The basic privilege the self-appointed “ruling class” has always tried to keep to itself is just this—that they are allowed, by virtue of their own money and power, to treat those not in the club any way they choose.  The whole idea of equality and respect is anathema to one of the main reasons they act and think as they do.  Trump is spilling the secrets of the inner sanctum by speaking the way he does.  He is being supported by people who have long chafed under the requirements to matriculate from the high school locker room.

So why is what Ryan said just more of the same?

Mr. Ryan said:  “Women are to be championed and revered, not objectified.”

Now, on its face you might see nothing wrong with that statement.  But remember, this is coming from a man who has consistently opposed women’s right to self-determination where it conflicted with his conception of morality.  (To be clear, he never actually said “rape is just another vector of conception.”  But he made it clear that he has a moral and ethical framework which would demote women’s ability to determine life choices to secondary status in the case of unwanted pregnancy)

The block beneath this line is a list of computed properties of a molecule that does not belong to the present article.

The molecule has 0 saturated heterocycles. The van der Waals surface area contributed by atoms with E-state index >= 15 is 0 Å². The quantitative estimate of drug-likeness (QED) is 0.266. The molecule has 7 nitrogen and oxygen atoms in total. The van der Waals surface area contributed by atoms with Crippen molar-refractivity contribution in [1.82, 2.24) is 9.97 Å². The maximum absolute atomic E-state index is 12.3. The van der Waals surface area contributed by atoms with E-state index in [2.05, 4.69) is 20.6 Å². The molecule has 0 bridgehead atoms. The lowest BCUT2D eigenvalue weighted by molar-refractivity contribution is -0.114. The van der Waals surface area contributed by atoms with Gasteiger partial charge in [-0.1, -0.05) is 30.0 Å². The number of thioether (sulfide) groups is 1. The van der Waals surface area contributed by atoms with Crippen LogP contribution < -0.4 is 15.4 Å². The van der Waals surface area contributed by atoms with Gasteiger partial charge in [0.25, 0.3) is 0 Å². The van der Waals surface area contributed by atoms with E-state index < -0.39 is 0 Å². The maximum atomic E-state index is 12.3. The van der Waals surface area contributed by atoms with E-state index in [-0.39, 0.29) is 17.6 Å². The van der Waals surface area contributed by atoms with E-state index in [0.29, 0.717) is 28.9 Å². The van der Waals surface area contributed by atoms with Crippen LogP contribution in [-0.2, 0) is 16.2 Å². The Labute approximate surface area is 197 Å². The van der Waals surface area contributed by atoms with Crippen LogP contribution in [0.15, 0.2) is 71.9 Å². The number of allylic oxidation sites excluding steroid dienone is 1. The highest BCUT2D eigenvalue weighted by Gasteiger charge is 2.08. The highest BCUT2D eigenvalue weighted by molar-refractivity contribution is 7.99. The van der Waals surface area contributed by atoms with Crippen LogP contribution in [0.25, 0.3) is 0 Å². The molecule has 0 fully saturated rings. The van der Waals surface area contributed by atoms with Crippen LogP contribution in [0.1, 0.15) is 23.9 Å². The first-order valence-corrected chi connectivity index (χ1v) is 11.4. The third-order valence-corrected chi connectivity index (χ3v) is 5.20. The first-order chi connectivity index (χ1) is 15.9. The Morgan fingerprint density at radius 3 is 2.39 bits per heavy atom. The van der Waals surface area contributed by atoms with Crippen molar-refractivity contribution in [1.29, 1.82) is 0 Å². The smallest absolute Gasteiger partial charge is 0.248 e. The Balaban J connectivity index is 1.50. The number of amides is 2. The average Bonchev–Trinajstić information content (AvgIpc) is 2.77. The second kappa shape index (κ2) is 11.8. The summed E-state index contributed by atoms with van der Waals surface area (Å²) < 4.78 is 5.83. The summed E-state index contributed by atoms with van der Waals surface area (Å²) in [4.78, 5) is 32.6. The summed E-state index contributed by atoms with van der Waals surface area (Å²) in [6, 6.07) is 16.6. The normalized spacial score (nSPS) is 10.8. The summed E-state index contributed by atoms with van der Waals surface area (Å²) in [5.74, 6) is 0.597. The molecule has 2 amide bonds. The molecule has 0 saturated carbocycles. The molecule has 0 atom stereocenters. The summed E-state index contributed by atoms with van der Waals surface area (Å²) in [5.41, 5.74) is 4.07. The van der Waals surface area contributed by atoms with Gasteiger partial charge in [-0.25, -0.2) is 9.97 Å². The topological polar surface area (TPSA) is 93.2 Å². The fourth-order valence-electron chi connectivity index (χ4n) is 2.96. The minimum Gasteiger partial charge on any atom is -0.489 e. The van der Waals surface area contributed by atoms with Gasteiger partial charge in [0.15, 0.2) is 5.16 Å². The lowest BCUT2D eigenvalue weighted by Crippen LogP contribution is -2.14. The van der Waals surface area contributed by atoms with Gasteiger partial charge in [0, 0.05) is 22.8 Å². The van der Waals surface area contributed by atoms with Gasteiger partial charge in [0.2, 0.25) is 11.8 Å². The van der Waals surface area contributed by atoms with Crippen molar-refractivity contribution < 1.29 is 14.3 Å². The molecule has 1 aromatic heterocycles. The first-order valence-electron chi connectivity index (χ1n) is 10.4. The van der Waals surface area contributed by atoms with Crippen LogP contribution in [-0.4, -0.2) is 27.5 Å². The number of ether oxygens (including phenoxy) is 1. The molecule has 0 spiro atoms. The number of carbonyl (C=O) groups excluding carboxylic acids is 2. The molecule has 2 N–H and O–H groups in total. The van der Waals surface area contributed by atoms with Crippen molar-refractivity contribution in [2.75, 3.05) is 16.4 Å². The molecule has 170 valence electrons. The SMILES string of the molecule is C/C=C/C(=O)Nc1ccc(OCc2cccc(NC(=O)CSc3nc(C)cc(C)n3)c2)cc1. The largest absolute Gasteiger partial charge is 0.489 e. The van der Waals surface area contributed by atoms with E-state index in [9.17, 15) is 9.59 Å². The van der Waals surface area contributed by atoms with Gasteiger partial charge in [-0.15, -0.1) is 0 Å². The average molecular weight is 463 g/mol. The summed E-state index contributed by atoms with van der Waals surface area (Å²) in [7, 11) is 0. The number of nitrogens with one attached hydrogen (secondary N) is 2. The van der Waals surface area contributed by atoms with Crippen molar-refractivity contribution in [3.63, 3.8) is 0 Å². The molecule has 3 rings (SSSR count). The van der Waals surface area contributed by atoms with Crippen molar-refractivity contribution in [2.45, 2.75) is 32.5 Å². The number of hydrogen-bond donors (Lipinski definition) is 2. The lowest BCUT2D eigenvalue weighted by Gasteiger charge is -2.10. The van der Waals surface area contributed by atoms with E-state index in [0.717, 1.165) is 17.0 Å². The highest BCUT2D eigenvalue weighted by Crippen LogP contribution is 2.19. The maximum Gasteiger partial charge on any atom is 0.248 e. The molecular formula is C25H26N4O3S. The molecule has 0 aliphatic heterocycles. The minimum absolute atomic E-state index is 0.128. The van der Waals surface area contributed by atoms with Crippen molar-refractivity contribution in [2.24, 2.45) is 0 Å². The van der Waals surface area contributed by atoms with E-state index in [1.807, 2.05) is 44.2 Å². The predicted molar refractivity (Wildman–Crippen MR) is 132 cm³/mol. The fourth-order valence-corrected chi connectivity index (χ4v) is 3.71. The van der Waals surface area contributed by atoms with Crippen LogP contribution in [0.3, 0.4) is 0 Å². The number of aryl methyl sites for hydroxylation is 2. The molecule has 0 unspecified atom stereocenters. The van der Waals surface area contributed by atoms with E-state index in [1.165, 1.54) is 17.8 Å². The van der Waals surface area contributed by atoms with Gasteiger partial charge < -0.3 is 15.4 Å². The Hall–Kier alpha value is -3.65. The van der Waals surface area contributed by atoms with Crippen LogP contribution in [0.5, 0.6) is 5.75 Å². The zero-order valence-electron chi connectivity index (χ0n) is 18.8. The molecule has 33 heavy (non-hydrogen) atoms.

This suggests that he sees women as having a role to fill.  A role which under certain circumstances supersedes their position as individuals.

Women are to be championed and revered…

Why?  Because they can’t champion themselves? And how do you revere something without putting it in a special category? Reverence is akin to a religious appreciation.  We can revere life but it becomes trickier to revere an individual without bringing to bear expectations that merit such reverence.  The first—life—is a concept not a person.  It’s easy to revere ideas, beliefs, works of art.  These are not people, they are categories of object.  People are revered only when they are removed from the daily grime of actual living. Saints are never made so until they are dead and for good reason.  A person cannot—nor should—fulfill the expectations of such status.  And it is not a status one seeks but one that is imposed.